• You can view the online version of the Annual Report 2011/12 and download a PDF copy at from 19 September 2012.

Key highlights of the report:

  • The Commissioner's office received 524 appeals in 2011/12, compared with 424 the previous year (a 23% increase).
  • The majority (77%) of appeals came from ordinary members of the public, 12% from media and 6% from commercial or private organisations.
  • The share of appeals relating to the Scottish Government and Scottish Parliament increased to 28%, compared to 15% the previous year. The share of appeals relating to local government remained steady at 45% of the total caseload.
  • The caseload age profile improved dramatically in 2011/12:
    • 72% of all appeals were closed within four months (compared to 48% the previous year).
    • 63% of appeals closed with decision were closed within four months (compared to 33% the previous year).
  • There was a small increase in the volume of enquiries to the office to 1,678 (against 1,634 in the previous year).
  • At the same time, the Commissioner's office is on course to achieve 15% savings over three years (to March 2014).

About the Scottish Information Commissioner:

  • The Scottish Information Commissioner is responsible for enforcing and promoting the Freedom of Information (Scotland) Act 2002 (FOISA), the Environmental Information (Scotland) Regulations 2004 (EIRS), and the INSPIRE (Scotland) Regulations 2009. FOISA and the EIRs came into force on 1 January 2005, giving anyone, anywhere in the world, important rights to access the information held by more than 10,000 public authorities in Scotland. The Commissioner's duties are set out in FOISA.
  • In summary, the Scottish Information Commissioner:
    • investigates appeals made to her when people are dissatisfied with how a public authority dealt with their request for information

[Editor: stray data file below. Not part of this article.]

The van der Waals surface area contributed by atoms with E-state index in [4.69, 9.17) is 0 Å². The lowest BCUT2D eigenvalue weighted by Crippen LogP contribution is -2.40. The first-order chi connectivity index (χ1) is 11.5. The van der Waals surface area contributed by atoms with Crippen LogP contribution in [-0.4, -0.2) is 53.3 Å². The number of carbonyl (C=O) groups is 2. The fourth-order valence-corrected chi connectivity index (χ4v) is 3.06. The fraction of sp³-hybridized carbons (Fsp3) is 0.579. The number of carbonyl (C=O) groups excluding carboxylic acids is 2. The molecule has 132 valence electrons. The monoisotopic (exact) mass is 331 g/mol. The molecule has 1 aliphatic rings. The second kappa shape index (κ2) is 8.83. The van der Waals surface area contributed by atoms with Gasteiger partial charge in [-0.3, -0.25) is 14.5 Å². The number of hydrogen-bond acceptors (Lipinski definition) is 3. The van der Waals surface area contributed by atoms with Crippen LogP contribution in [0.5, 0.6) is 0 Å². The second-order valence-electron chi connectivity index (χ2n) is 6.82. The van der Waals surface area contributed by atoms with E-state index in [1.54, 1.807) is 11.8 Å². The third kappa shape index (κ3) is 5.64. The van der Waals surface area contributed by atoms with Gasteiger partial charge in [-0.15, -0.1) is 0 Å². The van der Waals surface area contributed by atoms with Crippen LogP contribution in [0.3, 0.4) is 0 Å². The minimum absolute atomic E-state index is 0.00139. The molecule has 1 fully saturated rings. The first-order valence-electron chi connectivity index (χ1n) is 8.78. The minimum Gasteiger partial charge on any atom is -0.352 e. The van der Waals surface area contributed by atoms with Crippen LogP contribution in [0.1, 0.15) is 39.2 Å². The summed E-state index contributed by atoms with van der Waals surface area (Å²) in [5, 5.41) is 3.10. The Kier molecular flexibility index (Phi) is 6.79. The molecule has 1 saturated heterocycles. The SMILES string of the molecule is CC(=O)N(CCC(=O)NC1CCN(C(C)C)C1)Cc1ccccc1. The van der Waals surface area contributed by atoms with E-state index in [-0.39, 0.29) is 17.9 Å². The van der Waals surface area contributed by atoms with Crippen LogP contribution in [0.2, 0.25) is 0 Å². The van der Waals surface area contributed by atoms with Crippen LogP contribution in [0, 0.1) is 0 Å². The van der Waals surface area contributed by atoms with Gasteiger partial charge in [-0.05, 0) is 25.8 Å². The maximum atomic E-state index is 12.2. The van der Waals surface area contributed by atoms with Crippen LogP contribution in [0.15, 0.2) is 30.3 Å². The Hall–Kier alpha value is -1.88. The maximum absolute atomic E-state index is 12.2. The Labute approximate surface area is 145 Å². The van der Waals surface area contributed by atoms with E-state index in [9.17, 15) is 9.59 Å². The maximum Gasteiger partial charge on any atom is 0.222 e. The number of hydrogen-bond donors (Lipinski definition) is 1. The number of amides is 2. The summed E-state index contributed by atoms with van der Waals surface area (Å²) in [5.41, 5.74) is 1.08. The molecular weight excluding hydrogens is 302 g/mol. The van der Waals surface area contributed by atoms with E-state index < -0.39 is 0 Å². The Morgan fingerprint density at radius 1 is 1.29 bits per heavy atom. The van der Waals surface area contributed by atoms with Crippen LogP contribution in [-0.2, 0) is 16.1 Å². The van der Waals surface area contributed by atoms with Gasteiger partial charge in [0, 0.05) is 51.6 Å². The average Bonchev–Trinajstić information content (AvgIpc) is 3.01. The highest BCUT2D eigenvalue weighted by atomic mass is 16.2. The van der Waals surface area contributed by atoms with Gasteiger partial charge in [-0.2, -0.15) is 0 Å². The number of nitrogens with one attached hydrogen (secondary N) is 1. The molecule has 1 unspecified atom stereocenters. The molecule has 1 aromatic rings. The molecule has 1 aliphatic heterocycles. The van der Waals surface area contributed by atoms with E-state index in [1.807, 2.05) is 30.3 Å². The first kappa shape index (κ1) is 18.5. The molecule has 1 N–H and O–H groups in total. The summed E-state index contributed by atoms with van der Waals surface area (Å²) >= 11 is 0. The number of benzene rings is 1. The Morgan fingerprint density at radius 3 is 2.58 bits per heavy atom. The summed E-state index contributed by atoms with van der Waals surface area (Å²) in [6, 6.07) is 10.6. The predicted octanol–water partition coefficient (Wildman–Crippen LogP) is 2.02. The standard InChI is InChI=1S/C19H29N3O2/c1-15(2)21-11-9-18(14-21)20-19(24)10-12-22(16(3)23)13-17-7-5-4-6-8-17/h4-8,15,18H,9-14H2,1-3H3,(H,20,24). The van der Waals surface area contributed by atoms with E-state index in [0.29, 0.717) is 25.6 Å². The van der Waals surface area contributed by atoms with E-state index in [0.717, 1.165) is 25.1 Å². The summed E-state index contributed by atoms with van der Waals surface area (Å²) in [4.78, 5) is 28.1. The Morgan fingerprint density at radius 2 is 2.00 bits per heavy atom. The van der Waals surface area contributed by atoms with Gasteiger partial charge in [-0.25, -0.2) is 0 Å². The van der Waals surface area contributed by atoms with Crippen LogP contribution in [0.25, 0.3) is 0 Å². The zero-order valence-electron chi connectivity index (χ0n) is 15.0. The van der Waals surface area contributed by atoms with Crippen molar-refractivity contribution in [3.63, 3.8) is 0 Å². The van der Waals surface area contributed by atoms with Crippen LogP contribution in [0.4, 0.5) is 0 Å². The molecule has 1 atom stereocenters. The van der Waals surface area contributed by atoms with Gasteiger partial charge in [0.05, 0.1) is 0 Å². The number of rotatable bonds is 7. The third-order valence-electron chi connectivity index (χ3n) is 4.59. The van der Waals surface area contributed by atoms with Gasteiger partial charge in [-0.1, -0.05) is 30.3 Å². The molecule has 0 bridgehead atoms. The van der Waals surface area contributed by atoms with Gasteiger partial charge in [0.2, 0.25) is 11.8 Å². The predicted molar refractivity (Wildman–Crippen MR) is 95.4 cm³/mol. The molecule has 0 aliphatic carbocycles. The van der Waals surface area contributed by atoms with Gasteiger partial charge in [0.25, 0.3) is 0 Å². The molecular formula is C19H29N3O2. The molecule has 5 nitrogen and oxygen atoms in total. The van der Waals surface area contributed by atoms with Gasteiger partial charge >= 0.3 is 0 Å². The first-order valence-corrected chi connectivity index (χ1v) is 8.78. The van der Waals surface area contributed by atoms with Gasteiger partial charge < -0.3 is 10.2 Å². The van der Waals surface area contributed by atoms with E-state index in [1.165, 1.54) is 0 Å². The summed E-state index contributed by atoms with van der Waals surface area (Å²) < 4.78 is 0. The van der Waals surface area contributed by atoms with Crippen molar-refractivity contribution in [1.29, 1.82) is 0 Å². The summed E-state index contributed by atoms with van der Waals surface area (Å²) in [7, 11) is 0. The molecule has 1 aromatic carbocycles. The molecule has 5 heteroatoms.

• issues legally enforceable decision in relation to these appeals
    • promotes good practice amongst public authorities and
    • provides the public and public authorities with information about their rights and obligations under FOI laws.
  • The current Scottish Information Commissioner is Rosemary Agnew. Rosemary took up office on 1 May 2012, for a fixed period of six years. Her predecessor, Kevin Dunion, held the post of Commissioner for nine years, and demitted office in February 2012.

About the Freedom of Information (Amendment) (Scotland) Bill:

The Freedom of Information (Amendment) (Scotland) Bill proposes a number of measures. These include:

  • An extension to the time period in which a prosecution can be brought under section 65 of the FOI Act (i.e. in relation to the offence of altering, concealing or destroying records to prevent disclosure). The amendment will mean that prosecutions can be brought within 6 months of the discovery of the offence, rather than the current 6 months from the commission of the offence.
  • The ability to take a more flexible approach when reducing the time period after which certain exemptions can no longer be applied.
  • The creation of an absolute exemption for information relating to communications with senior members of the Royal Family.

The Scottish Parliament's Finance Committee has just concluded its oral evidence sessions at Stage 1 of the consideration of the Bill. The most recent evidence session, on 12 September, included evidence from Scottish Information Commissioner Rosemary Agnew and Deputy First Minister and Cabinet Secretary for Infrastructure, Investment and Cities, Nicola Sturgeon.

The Commissioner's written evidence to the Finance Committee is available at: transcript of the oral evidence session is available at: